There was once a one-of-a-kind playground, tall as a three story building with unusual equipment. It was destroyed in October 2002 to make way for a more normal, packaged (and safer) playground, in the name of Deborah Lynn Williams, a woman who was killed in the World Trade Center in the September 11 Terrorist Attacks. Because of the new playground's memorial status, the original playground will probably never be re-built. The original playground was made up of 3 sections: the first section contained a complex of chains for climbing, 3 platforms, and a very tall slide made of plastic (probably the tallest in Hoboken), which curved and could be seen over 6 blocks away. The second section was a large castle-like structure with a slide, two entrances and a pole for sliding. The third section was a series of unusual and unique space-like metal domes, which kids could crawl through and create echos. There was also a fourth section including a fountain where children would play. All of this equipment was disrespectfully trashed and thrown out in 2002. The new playground has only one section, and is considered by most to be unoriginal compared to the first playground. No photos are known to exist of the original playground.
Hoboken Island is a planned park7 in Hoboken, New Jersey, connected by a bridge to Pier A's gazebo, honoring the September 11, 2001 victims. The park was among many designs submitted to create a Hoboken 9/11 memorial. The "Hoboken Island" concept by the FLOW group was chosen in September 2004. When the park is constructed, a beam of light is planned to be in the center. There are 57 victims recognized in the project. Currently, there is a temporary memorial already on Pier A, in the form of a tear drop.
Frank Sinatra Park
Frank Sinatra Park is a park near Pier A, offering views of Manhattan. Built in 1998, it honors Frank Sinatra, who was born in Hoboken. Sinatra Park is shaped in a Roman amphitheater style with an area that faces the former site of the World Trade Center. The Hoboken Division of Cultural Affairs regularly produces events at the park such as their Thursday concerts featuring a variety of New Jersey-based and regional musical acts and "Shakespeare Mondays" present by the Hudson Shakespeare Company. Other attractions include a soccer field.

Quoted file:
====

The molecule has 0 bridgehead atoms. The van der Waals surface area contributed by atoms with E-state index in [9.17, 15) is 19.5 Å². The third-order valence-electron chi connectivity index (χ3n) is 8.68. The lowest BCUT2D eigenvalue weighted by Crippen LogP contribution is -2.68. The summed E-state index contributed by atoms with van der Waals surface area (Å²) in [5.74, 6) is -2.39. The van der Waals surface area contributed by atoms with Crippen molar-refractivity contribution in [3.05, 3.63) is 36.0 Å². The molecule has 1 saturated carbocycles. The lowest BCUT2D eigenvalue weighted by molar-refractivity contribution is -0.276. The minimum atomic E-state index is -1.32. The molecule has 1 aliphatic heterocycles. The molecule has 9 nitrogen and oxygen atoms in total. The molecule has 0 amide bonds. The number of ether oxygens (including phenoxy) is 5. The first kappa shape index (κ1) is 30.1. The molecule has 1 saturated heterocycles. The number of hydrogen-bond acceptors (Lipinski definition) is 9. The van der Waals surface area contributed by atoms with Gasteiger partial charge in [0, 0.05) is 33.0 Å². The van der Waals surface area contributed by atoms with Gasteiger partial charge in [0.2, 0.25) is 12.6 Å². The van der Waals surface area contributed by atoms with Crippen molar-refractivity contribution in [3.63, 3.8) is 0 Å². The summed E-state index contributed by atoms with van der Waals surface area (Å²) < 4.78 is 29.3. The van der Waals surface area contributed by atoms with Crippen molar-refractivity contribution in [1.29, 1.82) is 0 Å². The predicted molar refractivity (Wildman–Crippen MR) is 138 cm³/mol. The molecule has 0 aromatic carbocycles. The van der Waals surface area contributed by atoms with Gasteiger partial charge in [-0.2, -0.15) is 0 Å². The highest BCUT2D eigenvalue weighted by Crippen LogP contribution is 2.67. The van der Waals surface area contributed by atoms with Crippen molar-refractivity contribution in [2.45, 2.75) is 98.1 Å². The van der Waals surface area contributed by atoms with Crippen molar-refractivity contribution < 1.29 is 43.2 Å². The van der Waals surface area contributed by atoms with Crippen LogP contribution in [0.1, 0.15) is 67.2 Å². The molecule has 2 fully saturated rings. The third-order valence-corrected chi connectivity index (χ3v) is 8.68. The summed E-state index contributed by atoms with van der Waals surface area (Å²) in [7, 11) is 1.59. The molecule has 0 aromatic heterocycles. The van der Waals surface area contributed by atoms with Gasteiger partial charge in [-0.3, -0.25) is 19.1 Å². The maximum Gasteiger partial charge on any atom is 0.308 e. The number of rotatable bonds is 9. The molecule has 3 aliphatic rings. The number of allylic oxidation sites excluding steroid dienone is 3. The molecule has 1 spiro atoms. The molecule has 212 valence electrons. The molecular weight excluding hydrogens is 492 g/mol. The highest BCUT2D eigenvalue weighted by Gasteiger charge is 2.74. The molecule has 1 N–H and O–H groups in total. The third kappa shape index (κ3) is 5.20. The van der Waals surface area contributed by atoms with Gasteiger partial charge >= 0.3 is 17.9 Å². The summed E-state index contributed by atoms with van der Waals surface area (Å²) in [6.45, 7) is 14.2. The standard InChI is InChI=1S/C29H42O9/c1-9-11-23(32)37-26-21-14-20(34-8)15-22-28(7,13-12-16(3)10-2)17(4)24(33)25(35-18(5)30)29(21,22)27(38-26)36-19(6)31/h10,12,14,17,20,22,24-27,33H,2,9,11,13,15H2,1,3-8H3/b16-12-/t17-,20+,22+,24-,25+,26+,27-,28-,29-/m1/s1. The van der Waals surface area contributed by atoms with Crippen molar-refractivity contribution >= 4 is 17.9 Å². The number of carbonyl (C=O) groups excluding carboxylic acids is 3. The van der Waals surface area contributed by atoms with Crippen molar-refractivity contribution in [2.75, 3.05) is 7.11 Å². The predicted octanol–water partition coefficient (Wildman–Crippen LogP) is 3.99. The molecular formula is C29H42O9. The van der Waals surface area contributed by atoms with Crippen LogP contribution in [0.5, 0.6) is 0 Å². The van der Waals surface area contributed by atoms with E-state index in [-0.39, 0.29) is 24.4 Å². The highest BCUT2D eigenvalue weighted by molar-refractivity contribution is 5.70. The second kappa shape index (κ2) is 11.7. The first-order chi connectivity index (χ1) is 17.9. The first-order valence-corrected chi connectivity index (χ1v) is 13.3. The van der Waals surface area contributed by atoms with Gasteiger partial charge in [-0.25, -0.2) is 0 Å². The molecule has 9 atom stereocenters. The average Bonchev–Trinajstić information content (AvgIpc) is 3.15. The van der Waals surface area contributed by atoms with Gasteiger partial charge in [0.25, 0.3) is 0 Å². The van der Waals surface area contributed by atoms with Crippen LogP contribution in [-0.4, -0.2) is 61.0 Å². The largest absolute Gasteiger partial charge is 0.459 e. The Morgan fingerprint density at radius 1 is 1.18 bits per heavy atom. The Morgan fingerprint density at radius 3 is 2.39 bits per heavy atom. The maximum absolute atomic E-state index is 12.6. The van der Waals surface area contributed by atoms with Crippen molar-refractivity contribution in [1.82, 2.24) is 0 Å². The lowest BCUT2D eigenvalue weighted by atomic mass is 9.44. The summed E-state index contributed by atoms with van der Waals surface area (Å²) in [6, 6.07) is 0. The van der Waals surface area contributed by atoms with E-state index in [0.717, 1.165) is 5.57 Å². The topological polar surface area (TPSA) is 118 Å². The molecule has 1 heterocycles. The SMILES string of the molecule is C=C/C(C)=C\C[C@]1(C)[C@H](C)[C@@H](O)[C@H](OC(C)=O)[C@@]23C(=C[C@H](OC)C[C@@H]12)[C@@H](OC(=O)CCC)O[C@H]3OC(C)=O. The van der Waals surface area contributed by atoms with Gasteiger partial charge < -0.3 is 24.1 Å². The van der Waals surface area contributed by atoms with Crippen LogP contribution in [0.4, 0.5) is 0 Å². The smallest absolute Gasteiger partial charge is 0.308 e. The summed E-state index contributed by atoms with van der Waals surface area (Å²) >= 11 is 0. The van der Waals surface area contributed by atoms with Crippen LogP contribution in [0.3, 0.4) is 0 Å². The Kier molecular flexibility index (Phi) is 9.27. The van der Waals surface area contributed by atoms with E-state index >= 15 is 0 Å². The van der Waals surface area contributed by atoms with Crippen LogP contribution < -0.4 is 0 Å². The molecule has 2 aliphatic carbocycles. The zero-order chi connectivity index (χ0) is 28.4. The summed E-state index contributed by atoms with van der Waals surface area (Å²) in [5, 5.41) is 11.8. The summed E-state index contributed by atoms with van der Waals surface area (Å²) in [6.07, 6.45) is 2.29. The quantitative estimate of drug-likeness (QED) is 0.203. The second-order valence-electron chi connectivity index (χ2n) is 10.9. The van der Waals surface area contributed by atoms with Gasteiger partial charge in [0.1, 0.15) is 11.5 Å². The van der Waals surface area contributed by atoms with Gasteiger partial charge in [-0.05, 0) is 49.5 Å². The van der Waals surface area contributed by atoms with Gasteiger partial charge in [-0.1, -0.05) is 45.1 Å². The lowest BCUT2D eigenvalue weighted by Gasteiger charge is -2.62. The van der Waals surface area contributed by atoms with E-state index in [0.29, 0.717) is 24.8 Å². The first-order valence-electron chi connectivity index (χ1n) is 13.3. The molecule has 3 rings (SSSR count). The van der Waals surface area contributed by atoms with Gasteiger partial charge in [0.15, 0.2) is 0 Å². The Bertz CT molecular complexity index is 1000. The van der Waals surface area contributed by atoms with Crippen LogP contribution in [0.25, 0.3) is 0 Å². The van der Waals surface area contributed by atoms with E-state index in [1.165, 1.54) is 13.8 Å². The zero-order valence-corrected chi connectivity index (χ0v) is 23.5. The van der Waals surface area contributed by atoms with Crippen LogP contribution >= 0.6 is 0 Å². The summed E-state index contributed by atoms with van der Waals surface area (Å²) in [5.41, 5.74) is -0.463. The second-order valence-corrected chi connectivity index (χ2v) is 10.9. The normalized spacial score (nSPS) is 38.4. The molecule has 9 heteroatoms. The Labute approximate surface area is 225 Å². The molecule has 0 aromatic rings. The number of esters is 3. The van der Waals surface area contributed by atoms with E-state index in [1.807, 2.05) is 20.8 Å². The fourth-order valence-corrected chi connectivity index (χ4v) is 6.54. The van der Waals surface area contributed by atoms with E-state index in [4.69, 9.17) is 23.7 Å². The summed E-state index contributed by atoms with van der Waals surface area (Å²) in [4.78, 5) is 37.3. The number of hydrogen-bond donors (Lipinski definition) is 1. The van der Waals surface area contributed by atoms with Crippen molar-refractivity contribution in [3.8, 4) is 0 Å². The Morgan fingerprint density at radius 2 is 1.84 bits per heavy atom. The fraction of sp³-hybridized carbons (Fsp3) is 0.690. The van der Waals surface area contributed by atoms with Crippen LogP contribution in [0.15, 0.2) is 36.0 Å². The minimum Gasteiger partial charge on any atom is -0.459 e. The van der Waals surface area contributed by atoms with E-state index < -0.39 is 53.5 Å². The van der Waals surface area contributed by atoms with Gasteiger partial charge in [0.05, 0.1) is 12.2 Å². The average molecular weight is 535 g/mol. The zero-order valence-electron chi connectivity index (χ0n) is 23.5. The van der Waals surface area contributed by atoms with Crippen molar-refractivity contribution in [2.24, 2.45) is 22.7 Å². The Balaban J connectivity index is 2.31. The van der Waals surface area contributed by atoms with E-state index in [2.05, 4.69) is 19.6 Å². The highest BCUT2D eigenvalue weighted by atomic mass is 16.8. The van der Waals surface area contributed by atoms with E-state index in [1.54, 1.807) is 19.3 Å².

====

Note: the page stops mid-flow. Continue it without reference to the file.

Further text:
Gateway Park is an official yet secluded park that was created in 2000 to help make the neighborhood more scenic. In 2002 Troop 146 cleaned up Gateway Park for Earth Day and also cleaned up nearby Jackson Street. The park itself has trees, grass, and a bird feeder. There is an official sign at the park that says "Your Park", although it does not say "Gateway Park" yet. The park, triangle-shaped and about the size of a gas station, is Hoboken's smallest park.
Gateway Park is on the southwest corner of Hoboken, bordered to the south by the train tracks that separate Hoboken from Jersey City. To the east is an abandoned building (the Windsor Wax Company). The park also borders Newark Street and is at the intersection of Newark Street and Jackson Street. On two of the three sides the park is lined with pine trees.
Jackson Street Park
Jackson Street Park is a park on Jackson Street near 1st Street.
Jackson Street Park is a young children's play park built within the shell of a historic building surrounded on three sides by buildings and open to the sky.
Madison Park (also called Madison Street Park) is at the corner of 3rd Street and Madison Street. There's a large abstract painting on the building that faces it. The original playground since the park's founding in 1991 contained a metal slide and a community trellis. The slide and trellis were destroyed in December 2006 to make way for park "renovation". The original playground is still visible on Google Earth.
Madison Park was renovated and soft surfaced it has play equipment for children of different age groups and a water park area for summer use.